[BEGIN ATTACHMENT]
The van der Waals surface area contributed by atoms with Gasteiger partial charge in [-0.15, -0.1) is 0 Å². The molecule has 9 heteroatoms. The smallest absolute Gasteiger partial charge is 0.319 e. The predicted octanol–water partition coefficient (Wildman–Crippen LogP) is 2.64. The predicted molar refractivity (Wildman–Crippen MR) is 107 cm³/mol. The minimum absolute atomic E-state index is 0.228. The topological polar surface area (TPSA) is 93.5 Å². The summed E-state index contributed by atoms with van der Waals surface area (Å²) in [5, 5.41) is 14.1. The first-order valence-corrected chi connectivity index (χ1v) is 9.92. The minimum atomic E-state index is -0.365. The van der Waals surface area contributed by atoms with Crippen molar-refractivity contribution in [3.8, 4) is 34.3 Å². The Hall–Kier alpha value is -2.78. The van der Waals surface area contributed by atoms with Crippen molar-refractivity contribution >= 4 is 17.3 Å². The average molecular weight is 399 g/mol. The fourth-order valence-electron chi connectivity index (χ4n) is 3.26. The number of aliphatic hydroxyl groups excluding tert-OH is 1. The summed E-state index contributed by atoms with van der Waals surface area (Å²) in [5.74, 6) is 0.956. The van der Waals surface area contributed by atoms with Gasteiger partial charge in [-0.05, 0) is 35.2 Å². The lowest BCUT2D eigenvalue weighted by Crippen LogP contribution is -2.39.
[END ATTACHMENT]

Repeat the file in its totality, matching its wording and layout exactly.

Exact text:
The van der Waals surface area contributed by atoms with Gasteiger partial charge in [-0.15, -0.1) is 0 Å². The molecule has 9 heteroatoms. The smallest absolute Gasteiger partial charge is 0.319 e. The predicted octanol–water partition coefficient (Wildman–Crippen LogP) is 2.64. The predicted molar refractivity (Wildman–Crippen MR) is 107 cm³/mol. The minimum absolute atomic E-state index is 0.228. The topological polar surface area (TPSA) is 93.5 Å². The summed E-state index contributed by atoms with van der Waals surface area (Å²) in [5, 5.41) is 14.1. The first-order valence-corrected chi connectivity index (χ1v) is 9.92. The minimum atomic E-state index is -0.365. The van der Waals surface area contributed by atoms with Crippen molar-refractivity contribution in [3.8, 4) is 34.3 Å². The Hall–Kier alpha value is -2.78. The van der Waals surface area contributed by atoms with Crippen molar-refractivity contribution >= 4 is 17.3 Å². The average molecular weight is 399 g/mol. The fourth-order valence-electron chi connectivity index (χ4n) is 3.26. The number of aliphatic hydroxyl groups excluding tert-OH is 1. The summed E-state index contributed by atoms with van der Waals surface area (Å²) in [5.74, 6) is 0.956. The van der Waals surface area contributed by atoms with Gasteiger partial charge in [-0.05, 0) is 35.2 Å². The lowest BCUT2D eigenvalue weighted by Crippen LogP contribution is -2.39.